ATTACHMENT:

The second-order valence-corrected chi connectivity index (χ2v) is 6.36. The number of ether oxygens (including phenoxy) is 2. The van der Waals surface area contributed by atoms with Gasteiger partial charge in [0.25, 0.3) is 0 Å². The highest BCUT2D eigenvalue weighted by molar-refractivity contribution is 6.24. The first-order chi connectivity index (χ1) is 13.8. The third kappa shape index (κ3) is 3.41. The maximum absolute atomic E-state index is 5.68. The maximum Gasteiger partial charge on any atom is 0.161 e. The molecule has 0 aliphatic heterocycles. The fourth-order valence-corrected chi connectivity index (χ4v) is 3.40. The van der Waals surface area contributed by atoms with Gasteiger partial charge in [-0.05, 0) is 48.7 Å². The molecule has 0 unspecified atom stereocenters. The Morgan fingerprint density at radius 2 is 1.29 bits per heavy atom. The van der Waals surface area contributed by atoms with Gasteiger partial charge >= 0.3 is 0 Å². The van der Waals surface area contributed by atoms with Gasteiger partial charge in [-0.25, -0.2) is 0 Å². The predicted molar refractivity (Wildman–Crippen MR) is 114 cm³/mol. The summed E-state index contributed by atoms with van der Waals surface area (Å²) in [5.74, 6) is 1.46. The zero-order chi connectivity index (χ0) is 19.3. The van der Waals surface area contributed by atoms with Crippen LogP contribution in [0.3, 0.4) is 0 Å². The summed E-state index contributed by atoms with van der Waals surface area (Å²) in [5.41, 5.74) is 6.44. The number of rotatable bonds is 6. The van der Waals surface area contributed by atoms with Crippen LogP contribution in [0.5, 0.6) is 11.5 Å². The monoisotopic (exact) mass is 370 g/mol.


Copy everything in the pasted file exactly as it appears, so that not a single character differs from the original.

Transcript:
The second-order valence-corrected chi connectivity index (χ2v) is 6.36. The number of ether oxygens (including phenoxy) is 2. The van der Waals surface area contributed by atoms with Gasteiger partial charge in [0.25, 0.3) is 0 Å². The highest BCUT2D eigenvalue weighted by molar-refractivity contribution is 6.24. The first-order chi connectivity index (χ1) is 13.8. The third kappa shape index (κ3) is 3.41. The maximum absolute atomic E-state index is 5.68. The maximum Gasteiger partial charge on any atom is 0.161 e. The molecule has 0 aliphatic heterocycles. The fourth-order valence-corrected chi connectivity index (χ4v) is 3.40. The van der Waals surface area contributed by atoms with Gasteiger partial charge in [-0.05, 0) is 48.7 Å². The molecule has 0 unspecified atom stereocenters. The Morgan fingerprint density at radius 2 is 1.29 bits per heavy atom. The van der Waals surface area contributed by atoms with Gasteiger partial charge >= 0.3 is 0 Å². The van der Waals surface area contributed by atoms with Gasteiger partial charge in [-0.25, -0.2) is 0 Å². The predicted molar refractivity (Wildman–Crippen MR) is 114 cm³/mol. The summed E-state index contributed by atoms with van der Waals surface area (Å²) in [5.74, 6) is 1.46. The zero-order chi connectivity index (χ0) is 19.3. The van der Waals surface area contributed by atoms with Crippen LogP contribution in [0.3, 0.4) is 0 Å². The summed E-state index contributed by atoms with van der Waals surface area (Å²) in [5.41, 5.74) is 6.44. The number of rotatable bonds is 6. The van der Waals surface area contributed by atoms with Crippen LogP contribution in [0.5, 0.6) is 11.5 Å². The monoisotopic (exact) mass is 370 g/mol.